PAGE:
Use Of Occupation To Promote Well Being For Older People With Mental Health Issues

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Use of Occupation to Promote Well Being for Older People with Mental Health Issues

Use of Occupation to Promote Well Being for Older People with Mental Health Issues


This paper reports on some of the findings of a literature review, which formed part of an empirical study into integrated care for older people. The study was commissioned by a group of service providers from health and social care in the same locality, who were beginning to work together in an integrated way to provide care for older people, a field beset by the historical divisions in the UK between health and social care, and between care and services, such as housing and transport. The empirical study collected data from staff and service-users to explore their experiences of care, and the ways in which integration had been developed. This literature review was designed to support and expand this activity, by providing a foundation for enquiry and analysis, identifying key concepts and definitions, and informing the development of the questions that the empirical study would seek to answer.

Discussions with the commissioning team identified a number of key issues that they wished to address. The project had been stimulated by the recognition that existing services fell short of providing appropriate, timely and coordinated care for older people. There was a consensus that older people have complex and interacting needs, and they often require treatment and care from a range of professionals and carers, services and agencies at the same time. Furthermore, it was recognised that older people accessed the support that they needed from a wide range of statutory, independent and voluntary sector services. When so many staff, services, sectors and agencies are involved it was felt that it was all too easy for gaps in care, fragmentation of care, lack of co-ordination between services, or duplication of services to occur.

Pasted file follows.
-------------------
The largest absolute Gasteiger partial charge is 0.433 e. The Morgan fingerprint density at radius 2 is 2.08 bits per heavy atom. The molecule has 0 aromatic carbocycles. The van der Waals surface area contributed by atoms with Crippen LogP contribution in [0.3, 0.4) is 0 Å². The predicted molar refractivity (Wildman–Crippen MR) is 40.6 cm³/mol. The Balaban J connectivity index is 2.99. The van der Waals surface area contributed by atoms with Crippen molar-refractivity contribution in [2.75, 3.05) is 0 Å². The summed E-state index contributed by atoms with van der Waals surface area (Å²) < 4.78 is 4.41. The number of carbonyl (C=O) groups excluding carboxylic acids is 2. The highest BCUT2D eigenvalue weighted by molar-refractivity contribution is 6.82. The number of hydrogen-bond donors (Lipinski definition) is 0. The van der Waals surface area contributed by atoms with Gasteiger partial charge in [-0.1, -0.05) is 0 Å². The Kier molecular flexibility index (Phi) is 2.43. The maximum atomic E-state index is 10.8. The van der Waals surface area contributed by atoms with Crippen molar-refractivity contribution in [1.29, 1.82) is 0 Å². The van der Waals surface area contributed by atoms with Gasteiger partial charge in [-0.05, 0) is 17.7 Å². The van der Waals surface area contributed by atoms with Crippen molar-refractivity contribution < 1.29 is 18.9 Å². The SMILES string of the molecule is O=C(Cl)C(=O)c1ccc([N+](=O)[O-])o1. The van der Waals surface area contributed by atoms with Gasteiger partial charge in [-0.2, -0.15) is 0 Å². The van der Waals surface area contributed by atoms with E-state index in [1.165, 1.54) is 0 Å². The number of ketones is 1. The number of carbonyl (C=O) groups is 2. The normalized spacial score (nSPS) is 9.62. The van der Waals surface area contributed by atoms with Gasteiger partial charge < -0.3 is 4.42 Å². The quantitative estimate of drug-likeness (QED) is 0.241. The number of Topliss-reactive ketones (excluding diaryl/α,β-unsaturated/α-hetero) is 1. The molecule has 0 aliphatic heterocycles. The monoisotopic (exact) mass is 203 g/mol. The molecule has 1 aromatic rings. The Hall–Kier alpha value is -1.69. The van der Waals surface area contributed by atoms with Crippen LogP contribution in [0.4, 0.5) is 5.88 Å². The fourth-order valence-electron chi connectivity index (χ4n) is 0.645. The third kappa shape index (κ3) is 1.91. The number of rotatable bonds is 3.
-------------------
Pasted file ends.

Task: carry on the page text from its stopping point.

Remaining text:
In addition to concerns about the impact that these factors have on the quality of care that older people receive, there had been increasing awareness that they have an impact on the efficiency and effectiveness of the available services. For example, an older person may have an extended period of hospitalisation resulting from difficulties in arranging the necessary services to support them in the community rather than their need for specialist in-patient care. In this situation, ineffective use is made of the available hospital service and the overall cost of care is increased because in-patient care is more costly than care in the community.

From this accumulated knowledge about the difficulties that beset the care system the idea had emerged that collaborative working and integration of the various parts of the care system will minimise the problems that older people and service providers encounter. There appeared to be a general agreement in the commissioning team that system-integration is beneficial both to the service user and to service providers. For service users, strategies that reduce the complexity of accessing health and social care ...
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